Love is a feeling, but loving someone is a voyage that requires vulnerability and a courage that not everyone is capable of. I asked my husband s week ago what he thought unconditional love was and he said it was simple, “love without conditions, true love!” I asked him if he thought it was hard and he said, “It shouldn’t be.” A couple days later her waivered significantly on whether unconditional love was even possible.

Maybe I overcomplicate things but I have finally realized that if your number one goal is to protect your heart from hurt; as it was for me, then unconditional love will be impossible for you. Love is a feeling but unconditional love is also an action, it is something you do, not just something you feel. Sometimes it is the hardest thing you can do; to continue to give love without the anticipation of anything in return. We all struggle, we rise, we fall and we learn.

Depression is something we will likely always struggle with. I now know the value of setting loving boundaries in my relationship, but when hard times hit I think in some cases it is possible to keep on giving love. Sometimes that action, void of judgement is the most loving thing that you can do at the time. I know that when I make a mistake that hurts people, I judge myself harshly. There is a difference between we have done something bad, and we are bad. In the same token if our partner disappoints us, they often feel just as bad as we feel, guilt is healthy and inevitable but “you are bad” is shame and shame is not healthy for us or our relationships.

I took my heart out of the stupid glass jar for good. That glass jar can be shattered anyway but my heart is pretty enduring.

It’s the summation of small steps that make possible the substantial changes in an emotionally impaired relationship! We didn’t land back in the place where we were before the tough times hit, but we found ourselves in a new place and hopeful place ,a place we have grown into, and can continue to cultivate a healthy and loving marriage.

Mistakes happen; we need to forgive ourselves the things we didn’t know before we knew them. Loving someone is “trial and error”, often with a lot of error! In my opinion, there can be no true love without vulnerability; I think it has always been my largest struggle. You have to be willing to show up even when you have no control of the outcome. Opening up your heart to someone, can be the most vulnerable and courageous thing you can do but protecting your heart from hurt also shelters it from love.

I did shed some tears writing this, sometimes when you peel back the many layers of scar tissue over a wound it will bleed.

My goal is to love better, to have a love that is kind and giving, that has boundaries but is also forgiving.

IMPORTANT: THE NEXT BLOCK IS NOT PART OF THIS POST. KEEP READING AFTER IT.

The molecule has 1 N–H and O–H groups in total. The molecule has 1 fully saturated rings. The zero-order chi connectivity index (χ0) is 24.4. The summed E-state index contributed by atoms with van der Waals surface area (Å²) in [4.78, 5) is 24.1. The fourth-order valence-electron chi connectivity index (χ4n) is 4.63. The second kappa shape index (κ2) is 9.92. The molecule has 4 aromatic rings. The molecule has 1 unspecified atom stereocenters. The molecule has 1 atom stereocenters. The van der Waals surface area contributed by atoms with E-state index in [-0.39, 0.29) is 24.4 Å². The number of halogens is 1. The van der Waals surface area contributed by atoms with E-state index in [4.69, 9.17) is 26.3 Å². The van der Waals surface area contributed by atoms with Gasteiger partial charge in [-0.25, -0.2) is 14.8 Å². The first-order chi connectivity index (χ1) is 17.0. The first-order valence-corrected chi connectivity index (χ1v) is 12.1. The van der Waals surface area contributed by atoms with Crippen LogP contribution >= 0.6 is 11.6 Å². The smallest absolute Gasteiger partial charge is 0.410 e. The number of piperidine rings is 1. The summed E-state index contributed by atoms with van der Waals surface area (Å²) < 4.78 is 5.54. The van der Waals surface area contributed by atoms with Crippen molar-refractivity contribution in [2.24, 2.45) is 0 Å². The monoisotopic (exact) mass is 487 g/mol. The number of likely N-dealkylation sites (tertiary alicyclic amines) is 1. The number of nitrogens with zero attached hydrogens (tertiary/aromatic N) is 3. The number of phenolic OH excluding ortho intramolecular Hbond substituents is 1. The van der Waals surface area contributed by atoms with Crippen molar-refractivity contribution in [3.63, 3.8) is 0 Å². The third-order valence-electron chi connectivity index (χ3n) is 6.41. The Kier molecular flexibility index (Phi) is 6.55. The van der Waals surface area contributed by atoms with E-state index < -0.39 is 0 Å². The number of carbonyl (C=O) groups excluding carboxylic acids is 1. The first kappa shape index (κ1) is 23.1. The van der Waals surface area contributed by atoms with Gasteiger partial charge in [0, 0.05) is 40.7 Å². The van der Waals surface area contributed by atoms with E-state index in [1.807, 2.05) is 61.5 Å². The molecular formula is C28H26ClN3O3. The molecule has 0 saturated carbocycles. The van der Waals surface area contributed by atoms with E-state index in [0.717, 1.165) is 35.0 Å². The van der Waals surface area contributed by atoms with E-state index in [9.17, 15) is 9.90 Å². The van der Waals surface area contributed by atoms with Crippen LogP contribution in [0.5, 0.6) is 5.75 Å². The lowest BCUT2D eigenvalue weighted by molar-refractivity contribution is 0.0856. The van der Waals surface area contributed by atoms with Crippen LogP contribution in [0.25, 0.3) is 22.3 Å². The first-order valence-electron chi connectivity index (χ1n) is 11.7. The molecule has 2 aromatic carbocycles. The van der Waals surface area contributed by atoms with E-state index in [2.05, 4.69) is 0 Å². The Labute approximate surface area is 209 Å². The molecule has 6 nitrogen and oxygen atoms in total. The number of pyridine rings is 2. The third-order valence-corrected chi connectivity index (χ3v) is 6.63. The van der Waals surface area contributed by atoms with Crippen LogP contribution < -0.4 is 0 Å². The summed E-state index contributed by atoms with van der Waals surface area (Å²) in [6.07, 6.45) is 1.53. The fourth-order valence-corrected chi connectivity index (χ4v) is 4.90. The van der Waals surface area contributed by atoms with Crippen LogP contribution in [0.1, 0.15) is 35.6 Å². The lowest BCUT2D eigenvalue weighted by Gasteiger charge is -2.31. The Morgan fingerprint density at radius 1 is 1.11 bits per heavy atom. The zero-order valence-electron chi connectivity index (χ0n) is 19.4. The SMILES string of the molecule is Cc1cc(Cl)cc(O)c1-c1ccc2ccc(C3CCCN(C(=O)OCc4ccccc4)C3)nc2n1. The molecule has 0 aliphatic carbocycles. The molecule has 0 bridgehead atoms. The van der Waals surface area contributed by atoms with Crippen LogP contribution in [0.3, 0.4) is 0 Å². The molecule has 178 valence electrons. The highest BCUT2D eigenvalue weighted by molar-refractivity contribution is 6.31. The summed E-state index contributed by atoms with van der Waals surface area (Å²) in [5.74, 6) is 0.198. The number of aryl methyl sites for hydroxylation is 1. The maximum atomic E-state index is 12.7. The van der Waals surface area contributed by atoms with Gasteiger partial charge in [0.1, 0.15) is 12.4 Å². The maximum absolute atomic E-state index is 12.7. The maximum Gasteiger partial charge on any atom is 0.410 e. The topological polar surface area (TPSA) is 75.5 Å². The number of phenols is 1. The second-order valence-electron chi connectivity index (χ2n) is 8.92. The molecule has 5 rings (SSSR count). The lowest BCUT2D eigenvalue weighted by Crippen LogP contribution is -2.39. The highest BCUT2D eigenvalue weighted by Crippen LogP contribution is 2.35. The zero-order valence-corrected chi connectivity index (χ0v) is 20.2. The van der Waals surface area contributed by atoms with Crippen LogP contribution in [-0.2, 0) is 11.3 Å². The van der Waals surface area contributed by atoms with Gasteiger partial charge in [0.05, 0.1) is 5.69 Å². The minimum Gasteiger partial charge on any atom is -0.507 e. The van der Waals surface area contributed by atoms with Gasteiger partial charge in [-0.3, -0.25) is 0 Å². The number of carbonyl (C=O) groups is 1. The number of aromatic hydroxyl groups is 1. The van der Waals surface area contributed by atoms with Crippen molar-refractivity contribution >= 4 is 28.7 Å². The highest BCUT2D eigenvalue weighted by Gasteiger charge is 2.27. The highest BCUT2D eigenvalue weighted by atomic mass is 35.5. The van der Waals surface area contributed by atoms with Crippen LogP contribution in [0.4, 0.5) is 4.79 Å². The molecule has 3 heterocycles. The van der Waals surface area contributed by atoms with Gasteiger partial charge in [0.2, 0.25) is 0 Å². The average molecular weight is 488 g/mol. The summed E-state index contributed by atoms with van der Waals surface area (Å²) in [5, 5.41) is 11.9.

One of the most valuable lessons I have learned since starting the W.I.S.E Project is the importance of self-love. I don’t think “true” unconditional love is possible in any relationship outside of a parent-child relationship if you do not first learn to love and take care of yourself.

Loving myself and learning to take care of my own health and wellness has made me a better partner and a better parent. When I chose to let go of my marriage, it was because I knew that I could be ok, no matter what. I have never bought into the “two becomes one mentality” of marriage. I am healthiest as an individual, responsible for my own happiness and harboring my own beliefs. I think loving yourself is the very best protection you can have for your heart. Your heart can endure grief and loss and pain and all of the beautiful and challenging things that come with love, if you love and take care of yourself first, the more aware and understanding we are to our own needs, the more giving and loving we can be towards others. When we are willing to risk our heart, we are also opening it up to love.

My goal is to love better, to have a love that is kind and giving, that has boundaries but is also forgiving. I am not sold on the dictionary definition of unconditional love, at least not in the way that it pertains to romantic love. I think the action of unconditional love (with healthy relationship boundaries) requires a great deal of compassion, and wisdom. I think our capacity to love and to give love to another can grow immensely as we grow as people. I also think that loving someone unconditionally, occasionally requires walking away.

That being said the only thing I am really certain of is that I am not completely certain of anything!

What do you think unconditional love is?

Do you think it is possible?

Do you think it is healthy?15541249_10211047297515845_5487702828603847435_n

 “I think unconditional love for another is: You see them for who they are, as much as possible; you accept them for who they are and where they are on their journey. You know they are human with strengths, weaknesses and wounds, just like you. You are willing to go with them or understand and love them when their wounds get exposed for healing purposes and you pray for them. I think it takes a lot of grace! And if they walk away and go in a different direction, you might have to work through grief, anger and hatred because you had expectations and wanted them, but you land in the place of letting go and still loving them and wanting God’s best for them.”